Insurers ignoring calls to address discrimination: mental health groups

SMH, 2 January 2017
Author: Georgia Wilkins
“Mental health groups have accused the life insurance industry of ignoring calls to address discrimination, saying its treatment of people with mental health conditions is unethical and potentially unlawful.”
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European first: Malta bans gay conversion therapy

SBS, 7 December 2016
Author: Ben Winsor
“The Mediterranean Island of Malta has become the first country in Europe to ban ‘gay conversion therapy’, a practice that aims to ‘cure’ homosexuality. Legislation banning the practice was passed unanimously by a parliamentary committee in November, and has now been formally approved. The law imposes penalties of up to 10,000 euros and a year in jail for professionals found offering conversion services, local media reports.”
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Plan to reduce Indigenous suicides finally acknowledges lack of evidence and need for hope

The Conversation, 14 November 2016
Author: Anthony Dillon
“Last week the government released the Aboriginal and Torres Strait Islander Suicide Prevention Evaluation Project report, which gave recommendations to reduce the high rate of suicide among Aboriginal and Torres Strait Islander people. There are many factors contributing to Indigenous suicide, occurring in a wide variety of contexts. No document can answer every question on Indigenous suicide. The report does recognise that no two Indigenous suicides are identical.”
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Federal Panel Calls For Stricter Enforcement Of Mental Health Care Parity Law

NPR, 31 October 2016
Author: Jenny Gold
“Acknowledging that “there is more work to be done” to ensure that patients with mental illness and addiction don’t face discrimination in their health care, a presidential task force made a series of recommendations Friday including $9.3 million in funding to improve enforcement of the federal parity law.”
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Will the closure of India’s sterilisation camps end botched operations?

The Guardian, 26 October 2016
Author: Vidhi Doshi
“After a four-year legal battle with the government, this September the court ordered the government to shut down sterilisation camps across India within three years. The supreme court’s verdict is a historic victory for women’s rights activists who have campaigned against sterilisation camps for decades. The ruling could mean that, for the first time, India moves away from family planning policies that focus on women rather than men and provide a wider range of contraception, particularly in rural clinics.”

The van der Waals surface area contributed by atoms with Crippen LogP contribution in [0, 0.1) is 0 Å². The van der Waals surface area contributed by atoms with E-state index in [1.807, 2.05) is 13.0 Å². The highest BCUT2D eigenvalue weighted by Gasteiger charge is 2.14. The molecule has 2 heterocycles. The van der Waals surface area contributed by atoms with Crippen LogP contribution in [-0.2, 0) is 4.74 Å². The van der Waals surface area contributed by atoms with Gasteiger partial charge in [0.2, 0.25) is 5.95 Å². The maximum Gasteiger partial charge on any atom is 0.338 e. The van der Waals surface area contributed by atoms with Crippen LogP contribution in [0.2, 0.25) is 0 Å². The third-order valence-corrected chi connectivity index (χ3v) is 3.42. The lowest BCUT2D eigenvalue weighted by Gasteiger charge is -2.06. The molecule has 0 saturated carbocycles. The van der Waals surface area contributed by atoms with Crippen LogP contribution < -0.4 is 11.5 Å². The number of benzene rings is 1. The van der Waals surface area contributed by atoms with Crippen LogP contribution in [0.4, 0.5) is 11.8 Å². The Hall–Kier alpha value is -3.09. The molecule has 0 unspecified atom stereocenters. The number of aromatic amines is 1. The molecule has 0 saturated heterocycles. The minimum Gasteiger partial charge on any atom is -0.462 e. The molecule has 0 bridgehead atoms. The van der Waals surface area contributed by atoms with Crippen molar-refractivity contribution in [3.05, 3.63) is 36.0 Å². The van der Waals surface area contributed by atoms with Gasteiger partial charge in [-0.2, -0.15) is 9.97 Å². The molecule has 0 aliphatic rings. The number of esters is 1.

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H.I.V. Arrived in the U.S. Long Before ‘Patient Zero’

NYT, 26 October 2016
Author: Donald G. McNeil Jr.
“In the tortuous mythology of the AIDS epidemic, one legend never seems to die: Patient Zero, aka Gaétan Dugas, a globe-trotting, sexually insatiable French Canadian flight attendant who supposedly picked up H.I.V. in Haiti or Africa and spread it to dozens, even hundreds, of other men before his death in 1984. But after a new genetic analysis of stored blood samples, bolstered by some intriguing historical detective work, scientists on Wednesday declared him innocent.”
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Direct Provision: Is this really the best we can do for those seeking asylum?

BMJ Blog, 19 October 2016
Author: Rosanna O’Keeffe
“When can we say enough is enough? Direct provision has been described as “an example of a government policy, which has not only bred discrimination, social exclusion, enforced poverty, and neglect but placed children at real risk.” When you reflect on Ireland’s recent dark history of institutionalisation—its facilitation of physical, sexual, and psychological abuse and violation of human rights (in Magdalene Laundries and industrial schools etc) —you must wonder are we all complicit in allowing history to repeat itself?”
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More young girls asking GPs about genital cosmetic surgery

The Guardian, 6 October 2016
Author: Melissa Davey
“A world-first study has found that girls as young as 15 are asking their GPs about genital cosmetic surgery, and are increasingly concerned that their genitals don’t look “normal”. More than 1,500 labiaplasties were performed in Australia in 2013, representing a threefold increase in the procedure over the previous decade despite there being no increase in genital abnormalities.”
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Surgeon’s comments about Asian colleagues were rude but not racist, tribunal says

BMJ 2016; 354 :i5103
Author: Clare Dyer
“A senior surgeon and clinical director who spoke harshly about a group of doctors from India and Pakistan in front of other staff was rude but not racist and was not guilty of serious misconduct, a medical practitioners tribunal has found.”
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